From the article:

State medical boards take the inappropriate overprescribing of controlled medication very seriously. For this reason, it is important to take appropriate steps to protect yourself from mistakes that can lead to overprescribing enforcement actions by your medical board. Many physicians may feel that it may be difficult for medical boards to monitor prescriptions, but in some states, this is actually not the case.

Several states have internal databases that monitor prescriptions. In Florida, legislators recently enacted laws placing restrictions on physicians dispensing controlled substances as well as reporting mandates for physicians treating chronic pain. As a result, disciplinary actions by the Florida Board of Medicine jumped from 215 actions in 2010 to 332 in 2011. California, for example, has a state database for drug prescribing known as the Controlled Substance Utilization Review and Evaluation System, commonly called CURES. There are over 100 million entries on the CURES database.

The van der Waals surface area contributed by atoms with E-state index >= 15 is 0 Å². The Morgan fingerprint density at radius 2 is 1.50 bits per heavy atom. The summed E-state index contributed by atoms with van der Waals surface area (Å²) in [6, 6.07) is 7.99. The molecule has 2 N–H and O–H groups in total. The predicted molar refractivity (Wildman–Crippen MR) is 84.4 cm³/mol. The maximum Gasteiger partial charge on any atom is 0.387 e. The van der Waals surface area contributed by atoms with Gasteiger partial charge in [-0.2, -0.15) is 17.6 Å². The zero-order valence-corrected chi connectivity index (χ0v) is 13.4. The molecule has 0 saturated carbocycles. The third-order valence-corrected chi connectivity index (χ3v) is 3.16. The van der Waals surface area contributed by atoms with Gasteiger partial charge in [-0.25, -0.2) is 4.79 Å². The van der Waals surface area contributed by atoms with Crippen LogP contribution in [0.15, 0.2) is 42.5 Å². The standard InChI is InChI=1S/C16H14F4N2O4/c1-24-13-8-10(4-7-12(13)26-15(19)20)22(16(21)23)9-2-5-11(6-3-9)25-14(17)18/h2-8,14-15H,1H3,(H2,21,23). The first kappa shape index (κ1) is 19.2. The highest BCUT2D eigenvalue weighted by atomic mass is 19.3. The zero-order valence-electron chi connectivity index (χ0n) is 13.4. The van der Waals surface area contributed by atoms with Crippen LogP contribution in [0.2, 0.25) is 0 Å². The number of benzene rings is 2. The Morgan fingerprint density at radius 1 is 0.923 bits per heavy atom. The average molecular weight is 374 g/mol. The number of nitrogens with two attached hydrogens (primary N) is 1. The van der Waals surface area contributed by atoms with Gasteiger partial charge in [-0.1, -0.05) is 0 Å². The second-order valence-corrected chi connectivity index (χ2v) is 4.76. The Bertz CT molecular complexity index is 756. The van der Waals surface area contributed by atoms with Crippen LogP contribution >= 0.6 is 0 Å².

One of the devices the California Medical Board uses is a patient activity report.3 The patient activity report contains an entire list of all Schedule II-IV prescription drugs that have been prescribed to an individual patient. The report includes the name of the physician that prescribed the drug as well as the pharmacies where the patient obtained the drugs.4 Similarly, in Texas, the Texas Prescription Program monitors Schedule II-IV prescription drugs from manufacture to end use. Like California’s patient activity report, the TPP can be used to verify a physician’s prescription record, generate prescription trends and inquire about patients.5